Since there is no abstract available we provide the first paragraph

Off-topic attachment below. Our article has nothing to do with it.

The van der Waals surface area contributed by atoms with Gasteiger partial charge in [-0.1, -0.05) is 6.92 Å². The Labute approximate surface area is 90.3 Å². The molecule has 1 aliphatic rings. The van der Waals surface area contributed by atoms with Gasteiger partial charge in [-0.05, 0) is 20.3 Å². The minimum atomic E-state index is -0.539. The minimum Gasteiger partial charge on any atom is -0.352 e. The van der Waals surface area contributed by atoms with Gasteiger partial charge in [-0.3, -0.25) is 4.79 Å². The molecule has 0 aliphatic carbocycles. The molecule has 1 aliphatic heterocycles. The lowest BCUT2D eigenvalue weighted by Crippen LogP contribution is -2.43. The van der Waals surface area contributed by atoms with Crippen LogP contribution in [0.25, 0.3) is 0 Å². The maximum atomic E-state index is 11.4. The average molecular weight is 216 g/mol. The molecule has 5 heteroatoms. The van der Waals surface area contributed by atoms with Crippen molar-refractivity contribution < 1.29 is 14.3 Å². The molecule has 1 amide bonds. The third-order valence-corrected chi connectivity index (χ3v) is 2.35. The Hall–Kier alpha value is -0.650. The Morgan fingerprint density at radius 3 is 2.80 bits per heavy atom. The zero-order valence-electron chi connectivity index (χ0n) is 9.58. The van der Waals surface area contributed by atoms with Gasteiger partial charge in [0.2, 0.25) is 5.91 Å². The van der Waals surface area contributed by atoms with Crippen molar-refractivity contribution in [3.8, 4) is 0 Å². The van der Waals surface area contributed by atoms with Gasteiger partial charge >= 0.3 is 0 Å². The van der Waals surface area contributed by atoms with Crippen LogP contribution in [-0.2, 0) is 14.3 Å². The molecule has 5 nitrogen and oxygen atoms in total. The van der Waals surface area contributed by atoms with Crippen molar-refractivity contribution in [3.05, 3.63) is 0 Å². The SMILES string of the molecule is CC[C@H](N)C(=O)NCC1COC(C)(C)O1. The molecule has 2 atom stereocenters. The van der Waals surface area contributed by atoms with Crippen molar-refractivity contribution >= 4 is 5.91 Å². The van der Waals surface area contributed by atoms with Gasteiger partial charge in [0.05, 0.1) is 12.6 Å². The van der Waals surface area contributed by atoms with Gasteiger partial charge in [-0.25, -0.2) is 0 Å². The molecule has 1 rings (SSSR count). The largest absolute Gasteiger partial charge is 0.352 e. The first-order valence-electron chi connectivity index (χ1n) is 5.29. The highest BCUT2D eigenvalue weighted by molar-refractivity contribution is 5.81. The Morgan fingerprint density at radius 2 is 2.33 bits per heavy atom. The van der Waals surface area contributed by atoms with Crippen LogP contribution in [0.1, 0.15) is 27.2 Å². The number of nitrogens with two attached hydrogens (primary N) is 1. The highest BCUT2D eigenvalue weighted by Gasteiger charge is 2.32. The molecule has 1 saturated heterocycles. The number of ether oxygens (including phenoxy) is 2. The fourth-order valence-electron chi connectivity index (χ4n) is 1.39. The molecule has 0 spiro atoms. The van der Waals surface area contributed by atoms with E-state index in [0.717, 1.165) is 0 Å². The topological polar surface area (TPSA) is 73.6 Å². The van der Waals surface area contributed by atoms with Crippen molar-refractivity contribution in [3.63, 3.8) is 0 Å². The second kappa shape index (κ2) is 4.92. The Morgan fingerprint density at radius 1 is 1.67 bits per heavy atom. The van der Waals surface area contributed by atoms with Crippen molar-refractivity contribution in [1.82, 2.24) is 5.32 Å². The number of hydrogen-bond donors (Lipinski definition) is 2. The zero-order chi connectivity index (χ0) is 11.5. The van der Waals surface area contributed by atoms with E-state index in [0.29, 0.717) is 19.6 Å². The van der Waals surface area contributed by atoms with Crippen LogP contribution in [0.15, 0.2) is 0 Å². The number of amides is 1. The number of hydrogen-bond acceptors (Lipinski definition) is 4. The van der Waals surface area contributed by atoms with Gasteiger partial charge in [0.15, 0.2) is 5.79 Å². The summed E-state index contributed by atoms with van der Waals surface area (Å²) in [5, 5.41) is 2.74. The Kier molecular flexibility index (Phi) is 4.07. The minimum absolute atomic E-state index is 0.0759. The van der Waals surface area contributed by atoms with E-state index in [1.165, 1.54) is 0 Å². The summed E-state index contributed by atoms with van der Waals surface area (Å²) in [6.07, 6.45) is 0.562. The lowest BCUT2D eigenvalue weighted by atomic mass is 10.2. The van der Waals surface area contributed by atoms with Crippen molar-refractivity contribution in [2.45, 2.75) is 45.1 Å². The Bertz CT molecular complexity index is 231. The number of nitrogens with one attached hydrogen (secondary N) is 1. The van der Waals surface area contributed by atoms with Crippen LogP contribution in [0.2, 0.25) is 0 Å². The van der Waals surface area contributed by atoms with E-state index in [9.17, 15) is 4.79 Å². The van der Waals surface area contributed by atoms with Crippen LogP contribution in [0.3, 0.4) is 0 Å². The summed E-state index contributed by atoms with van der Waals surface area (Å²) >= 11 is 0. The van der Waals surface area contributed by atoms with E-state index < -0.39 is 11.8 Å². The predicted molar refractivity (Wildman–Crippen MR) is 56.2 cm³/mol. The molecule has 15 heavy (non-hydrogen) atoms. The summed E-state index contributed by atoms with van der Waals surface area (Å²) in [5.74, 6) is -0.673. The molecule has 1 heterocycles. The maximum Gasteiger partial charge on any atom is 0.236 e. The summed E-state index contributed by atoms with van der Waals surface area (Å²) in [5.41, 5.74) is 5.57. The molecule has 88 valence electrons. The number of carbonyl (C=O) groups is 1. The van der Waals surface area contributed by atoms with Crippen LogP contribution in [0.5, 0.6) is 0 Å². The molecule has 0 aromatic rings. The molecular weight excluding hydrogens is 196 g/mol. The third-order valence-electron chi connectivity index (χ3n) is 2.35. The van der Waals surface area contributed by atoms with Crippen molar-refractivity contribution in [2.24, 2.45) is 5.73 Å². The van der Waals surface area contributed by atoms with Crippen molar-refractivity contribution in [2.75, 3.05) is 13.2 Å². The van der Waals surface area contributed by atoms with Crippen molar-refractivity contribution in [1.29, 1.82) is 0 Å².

Can the laparoscopic approach improve survival of patients with colon cancer? This is a crucial question for thousands of patients and many physicians in the industrialized world. It is well-known that the laparoscopic approach improves the quality of life in the early postoperative period. But, its impact on long-term clinical outcomes is controversial. Lacy et al  in the July 2008 issue of the Annals of Surgery report on a randomized trial and conclude that laparoscopy-assisted colectomy (LAC) as compared with open colectomy (OC) for nonmetastatic colon cancer significantly improves recurrence-free and overall survival. Given the major clinical implications of this finding, if it is true, we would like to comment on whether this is a robust conclusion or, due to potential biases, this finding can be interpreted as a chance occurrence. To explain the unexpected survival superiority of LAC, particularly in advanced tumor stage, Lacy et al have dedicated all the discussion of this study  to support the hypothesis of differences in surgical stress response, cellular immunity, tumor handling, and complication rate between the 2 groups, of closed and open colectomy. However, evidence of each or all of these hypotheses is inadequate. Additionally, the authors are unable to exclude selection biases and to explain the contradictory results of all other randomized trials available.